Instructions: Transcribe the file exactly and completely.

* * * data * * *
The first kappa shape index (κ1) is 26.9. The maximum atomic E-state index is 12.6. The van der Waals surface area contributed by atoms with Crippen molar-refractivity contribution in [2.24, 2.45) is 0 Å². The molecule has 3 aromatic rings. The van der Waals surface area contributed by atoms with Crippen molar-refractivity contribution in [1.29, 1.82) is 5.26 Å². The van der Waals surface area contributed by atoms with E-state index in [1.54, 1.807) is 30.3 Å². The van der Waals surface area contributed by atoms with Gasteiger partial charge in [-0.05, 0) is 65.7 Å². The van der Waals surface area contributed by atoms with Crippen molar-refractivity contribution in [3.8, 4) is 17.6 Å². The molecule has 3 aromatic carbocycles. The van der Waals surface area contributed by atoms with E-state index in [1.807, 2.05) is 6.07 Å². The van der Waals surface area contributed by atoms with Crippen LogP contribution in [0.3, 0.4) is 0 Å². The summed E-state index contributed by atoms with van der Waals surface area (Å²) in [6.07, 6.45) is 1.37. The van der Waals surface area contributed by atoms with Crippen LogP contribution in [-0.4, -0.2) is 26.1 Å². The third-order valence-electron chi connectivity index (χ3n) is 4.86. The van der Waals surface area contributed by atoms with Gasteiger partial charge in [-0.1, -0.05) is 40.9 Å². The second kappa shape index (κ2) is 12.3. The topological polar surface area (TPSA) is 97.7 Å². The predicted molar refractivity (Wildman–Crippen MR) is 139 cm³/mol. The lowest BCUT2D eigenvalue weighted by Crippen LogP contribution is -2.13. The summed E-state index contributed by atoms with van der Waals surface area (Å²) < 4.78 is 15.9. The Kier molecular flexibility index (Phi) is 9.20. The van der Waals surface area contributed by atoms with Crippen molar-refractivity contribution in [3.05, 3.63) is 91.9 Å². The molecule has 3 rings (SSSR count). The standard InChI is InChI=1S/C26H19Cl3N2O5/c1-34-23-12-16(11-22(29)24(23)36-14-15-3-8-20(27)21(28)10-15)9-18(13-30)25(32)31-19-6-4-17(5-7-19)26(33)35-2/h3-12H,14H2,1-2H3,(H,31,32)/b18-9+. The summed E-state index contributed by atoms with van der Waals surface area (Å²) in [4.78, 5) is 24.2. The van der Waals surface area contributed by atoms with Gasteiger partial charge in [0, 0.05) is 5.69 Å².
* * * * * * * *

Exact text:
The first kappa shape index (κ1) is 26.9. The maximum atomic E-state index is 12.6. The van der Waals surface area contributed by atoms with Crippen molar-refractivity contribution in [2.24, 2.45) is 0 Å². The molecule has 3 aromatic rings. The van der Waals surface area contributed by atoms with Crippen molar-refractivity contribution in [1.29, 1.82) is 5.26 Å². The van der Waals surface area contributed by atoms with E-state index in [1.54, 1.807) is 30.3 Å². The van der Waals surface area contributed by atoms with Gasteiger partial charge in [-0.05, 0) is 65.7 Å². The van der Waals surface area contributed by atoms with Crippen molar-refractivity contribution in [3.8, 4) is 17.6 Å². The molecule has 3 aromatic carbocycles. The van der Waals surface area contributed by atoms with E-state index in [1.807, 2.05) is 6.07 Å². The van der Waals surface area contributed by atoms with Crippen LogP contribution in [0.3, 0.4) is 0 Å². The summed E-state index contributed by atoms with van der Waals surface area (Å²) in [6.07, 6.45) is 1.37. The van der Waals surface area contributed by atoms with Crippen LogP contribution in [-0.4, -0.2) is 26.1 Å². The third-order valence-electron chi connectivity index (χ3n) is 4.86. The van der Waals surface area contributed by atoms with Gasteiger partial charge in [-0.1, -0.05) is 40.9 Å². The second kappa shape index (κ2) is 12.3. The topological polar surface area (TPSA) is 97.7 Å². The predicted molar refractivity (Wildman–Crippen MR) is 139 cm³/mol. The lowest BCUT2D eigenvalue weighted by Crippen LogP contribution is -2.13. The summed E-state index contributed by atoms with van der Waals surface area (Å²) < 4.78 is 15.9. The Kier molecular flexibility index (Phi) is 9.20. The van der Waals surface area contributed by atoms with Crippen molar-refractivity contribution in [3.05, 3.63) is 91.9 Å². The molecule has 3 rings (SSSR count). The standard InChI is InChI=1S/C26H19Cl3N2O5/c1-34-23-12-16(11-22(29)24(23)36-14-15-3-8-20(27)21(28)10-15)9-18(13-30)25(32)31-19-6-4-17(5-7-19)26(33)35-2/h3-12H,14H2,1-2H3,(H,31,32)/b18-9+. The summed E-state index contributed by atoms with van der Waals surface area (Å²) in [4.78, 5) is 24.2. The van der Waals surface area contributed by atoms with Gasteiger partial charge in [0, 0.05) is 5.69 Å².